The number was similar when my own son was little and, talking to Largent, I remembered with some surprise that I could have reasonably been labelled a “vaccine-anxious parent”. My maternal instinct was riled with every new round of shots and cries and tears: I remembered one particular visit to our paediatrician when my gut instinct had a sharp argument with my brain. I can’t even remember what the vaccine was; I just remember that Gut was yelling, “Enough already! Stand between our baby and that needle!” Trying to stay calm, Brain answered: “Vaccines are safe, and necessary not just for our baby’s health but for the health of those around him, especially children more vulnerable than him . . .”

That one time, I asked the nurse if I could see the written literature on this vaccine. I wanted more information not because I was going to refuse the shot, but because I wanted Brain to shut Gut up. She looked shocked and annoyed and told me testily that there wasn’t any information available. The jab was just compulsory.

No pamphlet in the box, for parents? I asked.

No, she said.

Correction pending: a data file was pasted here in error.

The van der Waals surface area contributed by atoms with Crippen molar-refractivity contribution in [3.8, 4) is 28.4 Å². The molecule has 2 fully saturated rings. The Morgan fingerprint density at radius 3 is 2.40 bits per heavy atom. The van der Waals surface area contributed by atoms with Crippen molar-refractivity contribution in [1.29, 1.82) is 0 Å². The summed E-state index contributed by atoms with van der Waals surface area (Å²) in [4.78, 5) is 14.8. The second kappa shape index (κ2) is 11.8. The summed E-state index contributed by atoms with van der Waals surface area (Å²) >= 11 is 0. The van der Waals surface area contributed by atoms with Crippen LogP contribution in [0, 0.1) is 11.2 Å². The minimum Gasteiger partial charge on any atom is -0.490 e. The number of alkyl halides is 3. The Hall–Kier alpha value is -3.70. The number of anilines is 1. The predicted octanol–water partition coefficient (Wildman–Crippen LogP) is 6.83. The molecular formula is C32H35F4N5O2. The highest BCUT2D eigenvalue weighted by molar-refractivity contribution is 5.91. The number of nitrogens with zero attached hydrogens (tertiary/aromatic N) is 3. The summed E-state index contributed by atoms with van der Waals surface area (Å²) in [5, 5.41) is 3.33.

I suddenly regretted even asking. Would I be labelled a “worried” mother, or worse, a  “non-compliant” one?

Fortunately, our doctor came into the room at that moment. He knew that I had a PhD in history of science, and that I am a deep believer in science, in evidence-based medicine, in public health and so also in vaccines. Maybe because of that, or maybe just because he’s a good doctor, he quickly understood the situation. He went to his computer and printed out several pages of information about the vaccine. He gave me time to read, and waited for me to say “OK” before telling the nurse to proceed.

 

****

 

Not everyone is as sympathetic to anxious or resistant parents as our doctor was. ­Writing on a blog under the pen name “Orac”, David Gorski, a surgeon and professor at Wayne State University in Detroit, has lambasted Mark Largent for talking about “vaccine-anxious” parents rather than “anti-vaxxers”. Gorski calls Largent “clueless” and insists that “the concerns of these parents are almost always rooted in pseudoscience, fear-mongering, and outright scientific misinformation”.